Today though I want to talk a little bit about what goes into designing an off-season training program for hockey. You see there are number of options hockey players take when they consider their training options. Maybe they hire someone to take care of all the details. Maybe their teams set them up with some type of a program. Or perhaps a friend has a program of some type. I could go on. The point being there are endless options regarding what program to follow. Below are a couple of the key elements I always consider when putting together an off-season training program.
First of all the plan has to be based on results. If what we did last year worked we’ll probably continue doing it. But we don’t want to stop there. Instead what we do is try and examine from as many different levels if this decision is wise in terms of investment, efforts, potential risk, projected benefits and if any of these could be improved upon. A great example comes from a big time strength coach out of the states. He has advocated switching from traditional back squats to front squats and now to single leg squats. You see what he found was that the limit on 2 legs wasn’t leg strength but the back. And this isn’t what we want. So by switching from 2 to 1 legs on squatting he was able to overload the legs while at the same time diminish loading through the spine.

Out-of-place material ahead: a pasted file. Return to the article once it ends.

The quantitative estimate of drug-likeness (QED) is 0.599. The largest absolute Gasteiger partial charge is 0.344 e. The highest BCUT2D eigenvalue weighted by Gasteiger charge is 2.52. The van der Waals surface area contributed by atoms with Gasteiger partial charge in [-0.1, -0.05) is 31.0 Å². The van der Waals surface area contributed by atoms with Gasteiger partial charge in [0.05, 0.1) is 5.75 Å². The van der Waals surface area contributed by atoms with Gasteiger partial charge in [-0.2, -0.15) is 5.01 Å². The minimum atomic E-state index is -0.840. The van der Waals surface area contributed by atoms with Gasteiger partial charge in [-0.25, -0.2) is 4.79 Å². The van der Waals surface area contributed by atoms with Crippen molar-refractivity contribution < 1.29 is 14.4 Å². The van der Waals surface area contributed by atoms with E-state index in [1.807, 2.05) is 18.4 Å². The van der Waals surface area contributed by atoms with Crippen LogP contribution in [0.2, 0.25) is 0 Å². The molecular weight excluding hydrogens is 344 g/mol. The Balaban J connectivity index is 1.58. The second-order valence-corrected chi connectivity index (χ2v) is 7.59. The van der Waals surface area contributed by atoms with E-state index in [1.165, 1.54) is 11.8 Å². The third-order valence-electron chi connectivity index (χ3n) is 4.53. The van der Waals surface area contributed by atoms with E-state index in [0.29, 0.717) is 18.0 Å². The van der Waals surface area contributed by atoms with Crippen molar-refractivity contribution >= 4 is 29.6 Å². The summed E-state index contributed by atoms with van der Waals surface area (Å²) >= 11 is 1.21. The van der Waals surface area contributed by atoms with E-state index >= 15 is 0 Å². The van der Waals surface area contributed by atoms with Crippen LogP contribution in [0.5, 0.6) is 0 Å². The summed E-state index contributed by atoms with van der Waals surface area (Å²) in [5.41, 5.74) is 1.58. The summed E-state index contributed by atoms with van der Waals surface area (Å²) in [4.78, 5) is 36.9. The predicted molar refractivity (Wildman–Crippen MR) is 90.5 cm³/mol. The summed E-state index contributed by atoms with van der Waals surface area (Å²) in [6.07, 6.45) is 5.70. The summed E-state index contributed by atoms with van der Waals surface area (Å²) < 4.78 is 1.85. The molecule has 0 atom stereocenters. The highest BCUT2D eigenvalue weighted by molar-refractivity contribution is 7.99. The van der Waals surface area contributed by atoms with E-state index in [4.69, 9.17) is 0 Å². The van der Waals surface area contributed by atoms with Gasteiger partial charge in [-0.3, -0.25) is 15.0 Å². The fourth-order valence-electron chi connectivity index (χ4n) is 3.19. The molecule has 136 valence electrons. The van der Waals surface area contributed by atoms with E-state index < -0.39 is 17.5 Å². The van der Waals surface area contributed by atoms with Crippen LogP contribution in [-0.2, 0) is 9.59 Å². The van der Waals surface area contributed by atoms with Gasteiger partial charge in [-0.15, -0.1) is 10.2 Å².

Another example of where we may tweak our programs is based on how we know the body to work. A few years ago during our outdoor training days we would use a scorpion movement as part of our warm-up. We felt this would activate the glutes and mobilize the hips. The problem was that the lumber spine is not meant to move a great deal. But performing the scorpion resulted in rotatatio through the lumbar, which we didn’t want to have. So what we’ve done since is remove this from our warm-ups and substitute in other drills to activate the glutes and mobilize the hips without compromising the integrity of the lumbar spine.